The Boss — Or Mommy's Little Boy?
By Eva Szyszkoski
I have been monitoring the older whooping cranes and helping to raise
this year's chicks, I can’t help but have some favorites.
One of the ultralight-led chicks, one in particular has gotten
my attention more than the others. Male #706 is the second oldest bird of the ultralight class of 2007.
He is one of the most aggressive towards a costume, but I also like to
him as "mommy’s little boy." Here's why:
Early in March, I was standing in the pen in order to keep the birds from
flying out before roost because they were all pretty active that night. The
a female adult sandhill crane had roosted in the pen with the chicks, and we
were concerned that she might return and upset them.
From Toe-tapping to Stare Down
As I stood
on the artificially constructed oyster bar, #6 stayed nearby. Eventually
he wandered right next
me. He started poking at the tip of my boot, which was under the water.
After a few seconds of gentle tapping, #706 began to pound on my
boot with brute
force! I gently nudged him away with my puppet head, triggering the
aggression I talked
about earlier. Backing slightly away from me, he raised his head as high
as he could, challenging me to a stand-off.
I obliged by raising my puppet head
and initiating the stare down. What happened next? Read on! >>
took this photo of Sara in a standoff with #706 in the "Chass"
pen. How is Sara using the puppet to show her dominance? How
this is #706?
Down to Jump Rake
As costumed handlers, we do not want to show
that we are intimidated by the chicks, as they would probably gang up on
us and try
to push us to the bottom of the social pack. (I do not
want to be attacked by a bunch of birds with sharp claws and pointy beaks!)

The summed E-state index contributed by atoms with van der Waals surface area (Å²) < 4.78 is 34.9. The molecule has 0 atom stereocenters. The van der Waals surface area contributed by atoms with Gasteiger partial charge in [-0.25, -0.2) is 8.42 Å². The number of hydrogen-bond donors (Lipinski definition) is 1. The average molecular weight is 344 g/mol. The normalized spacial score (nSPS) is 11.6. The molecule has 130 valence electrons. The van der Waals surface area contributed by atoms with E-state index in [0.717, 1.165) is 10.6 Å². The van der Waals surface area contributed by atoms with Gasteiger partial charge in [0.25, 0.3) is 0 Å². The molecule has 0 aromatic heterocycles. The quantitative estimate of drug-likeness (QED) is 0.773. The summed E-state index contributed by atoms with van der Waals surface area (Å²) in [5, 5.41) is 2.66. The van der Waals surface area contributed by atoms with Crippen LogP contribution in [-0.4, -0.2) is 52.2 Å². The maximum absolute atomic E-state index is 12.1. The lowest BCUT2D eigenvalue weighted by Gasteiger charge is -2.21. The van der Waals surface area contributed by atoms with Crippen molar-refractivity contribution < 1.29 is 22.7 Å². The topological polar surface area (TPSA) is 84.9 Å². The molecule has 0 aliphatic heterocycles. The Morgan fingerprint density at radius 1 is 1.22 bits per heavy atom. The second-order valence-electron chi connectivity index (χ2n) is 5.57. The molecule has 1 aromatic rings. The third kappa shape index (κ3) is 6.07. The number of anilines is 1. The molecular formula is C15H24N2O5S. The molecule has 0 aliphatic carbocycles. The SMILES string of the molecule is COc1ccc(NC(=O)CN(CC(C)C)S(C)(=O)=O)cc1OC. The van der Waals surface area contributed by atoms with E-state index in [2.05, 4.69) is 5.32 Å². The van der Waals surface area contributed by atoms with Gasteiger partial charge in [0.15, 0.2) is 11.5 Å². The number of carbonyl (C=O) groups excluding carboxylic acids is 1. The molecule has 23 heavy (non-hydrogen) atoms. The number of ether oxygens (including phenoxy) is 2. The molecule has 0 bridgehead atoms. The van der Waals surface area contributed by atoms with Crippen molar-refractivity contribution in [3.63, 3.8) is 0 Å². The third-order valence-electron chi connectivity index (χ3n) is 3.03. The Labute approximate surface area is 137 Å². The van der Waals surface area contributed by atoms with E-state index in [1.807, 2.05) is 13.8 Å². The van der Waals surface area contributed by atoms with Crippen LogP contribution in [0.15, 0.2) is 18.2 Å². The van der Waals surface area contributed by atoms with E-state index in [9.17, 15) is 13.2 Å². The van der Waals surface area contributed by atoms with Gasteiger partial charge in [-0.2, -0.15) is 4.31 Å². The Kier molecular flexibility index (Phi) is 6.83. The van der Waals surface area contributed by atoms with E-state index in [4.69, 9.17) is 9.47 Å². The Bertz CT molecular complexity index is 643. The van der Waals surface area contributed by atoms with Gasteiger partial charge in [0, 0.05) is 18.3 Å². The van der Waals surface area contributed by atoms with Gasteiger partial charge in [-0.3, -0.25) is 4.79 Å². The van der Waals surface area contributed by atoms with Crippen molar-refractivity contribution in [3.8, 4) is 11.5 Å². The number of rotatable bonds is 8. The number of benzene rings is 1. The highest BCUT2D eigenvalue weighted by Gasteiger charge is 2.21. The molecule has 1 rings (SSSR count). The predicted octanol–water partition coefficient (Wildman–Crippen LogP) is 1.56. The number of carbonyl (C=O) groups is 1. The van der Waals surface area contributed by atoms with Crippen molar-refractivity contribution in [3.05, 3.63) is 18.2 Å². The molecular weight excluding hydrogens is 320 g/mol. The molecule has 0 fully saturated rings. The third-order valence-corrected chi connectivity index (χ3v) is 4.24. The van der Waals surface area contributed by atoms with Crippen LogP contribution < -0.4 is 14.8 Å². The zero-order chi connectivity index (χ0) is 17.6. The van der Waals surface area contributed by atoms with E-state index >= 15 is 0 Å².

After about 30 seconds of stare down, #706 jumped in the air and brought
feet forward, trying to rake me with his claws. This is called jump
raking, for obvious reasons. I persisted, holding my puppet
head high and began to close the distance between him and me. I was forcing
him backwards, while
my puppet head out in front of me in order to keep his attack as far away
from the rest of my body as possible. Eventually
he backed down, lowered his head
and turned away. I also backed off. I put a few feet of distance between
us and went back to my position on the oyster bar.
Crane #706 stayed away for a minute or so, and then
began again. First he slowly approached me and then eventually
pecked on my submerged
boots until the pecking became pounding. I once again nudged him
away, bringing back his aggression.
Even though his intentions were most likely to scare and intimidate,
he is still one of my favorite ultralight chicks because he likes to
and only gets aggressive when we want him to stop investigating us.
chicks’ migration will start. Once #706 and the others leave
the pen on the Chassahowitzka National Wildlife Refuge and officially
independent lifestyles, they will not need costumed caretakers any
longer. What will the future bring to Mommy's Little Boy?
About Crane Dominance and Submission
- Who's in Charge? >>
- Me First!
Whooping Crane Pecking Order >>
Order Simulation Game >>
or Submissive? Leader or Follower? >>